The alternation of sharply different zones is the main evidence for significant changes in crystallization substrate and multiple-stage diamond formation in the Yubileinaya pipe.

Inclusions from the 3rd zone were analyzed on electron microprobe at the Geological Department of MSU. Most analyses were made only qualitatively due to their heterogeneity and destructions during cutting. There are only epigenetic inclusions such as tetra-ferri-phlogopite, chlorite, biotite and ilmenite. Ilmenites contain low MgO concentration (less than 3 wt.%). There are a lot of fractures, which provided easy penetration of epigenetic solutions to primary inclusions during postcrystallization alteration (fig. 3).

Fig. 3. Fractures propagated from the second inclusion-bearing zone to the samples surface

Fig. 4. Fluid inclusions. Magn. 200

 

Two transparent octahedrons are crowed with inclusions. Cathodoluminescence revealed no any heterogeneities in growth. Many fluid inclusions (fig. 4) in these samples were formed during crystallization and post-crystallization processes. The graphite was identified by Raman spectroscopy at the boundary of fluid inclusions and diamonds. Graphitization was presumably caused by high-temperature post-crystallization processes and, therefore, occurs at the contact between fluid inclusions and diamond, the most distorted part of the crystal (fig. 5). Moreover the graphite was found in black and grey zones of non-transparent crystals. A peak at 1582-1586 cm-1 marks the presence of crystalline graphite (fig. 6). Several samples display a weak peak of X-ray amorphous graphite at 1360 cm-1.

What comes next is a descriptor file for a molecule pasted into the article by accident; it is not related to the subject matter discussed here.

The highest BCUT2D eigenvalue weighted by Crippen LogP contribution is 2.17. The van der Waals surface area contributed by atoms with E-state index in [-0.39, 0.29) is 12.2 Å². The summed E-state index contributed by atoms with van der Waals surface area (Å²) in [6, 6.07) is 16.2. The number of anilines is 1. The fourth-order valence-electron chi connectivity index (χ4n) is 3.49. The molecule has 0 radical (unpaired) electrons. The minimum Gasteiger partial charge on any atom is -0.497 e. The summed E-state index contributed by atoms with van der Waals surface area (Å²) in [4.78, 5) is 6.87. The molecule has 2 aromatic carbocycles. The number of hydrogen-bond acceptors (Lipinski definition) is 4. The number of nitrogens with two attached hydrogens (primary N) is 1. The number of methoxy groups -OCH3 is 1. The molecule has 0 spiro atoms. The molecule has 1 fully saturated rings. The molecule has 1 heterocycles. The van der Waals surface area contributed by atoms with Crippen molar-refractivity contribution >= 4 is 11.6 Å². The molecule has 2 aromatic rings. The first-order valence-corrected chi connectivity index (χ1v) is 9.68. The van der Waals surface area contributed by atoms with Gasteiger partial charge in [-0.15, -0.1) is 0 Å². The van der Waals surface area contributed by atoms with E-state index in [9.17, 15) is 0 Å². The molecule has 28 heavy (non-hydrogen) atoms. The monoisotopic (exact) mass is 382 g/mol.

Fig. 5. Inclusions and graphitization in the diamond.

Magn. 200.

Fig. 6. Raman spectrum of diamond with the graphite

 

References:

Zinchuk N.N., Koptil V.I. Diamond typomorphism  os Siberia. Moscow, Nedra, 2003, p. 188-200 (in Russian).

Kharkiv A.D., Zinchuk N.N., Kruchkov A.I. Primary diamond deposits of the World. Moscow, Nedra, 1998 (in Russian).


" "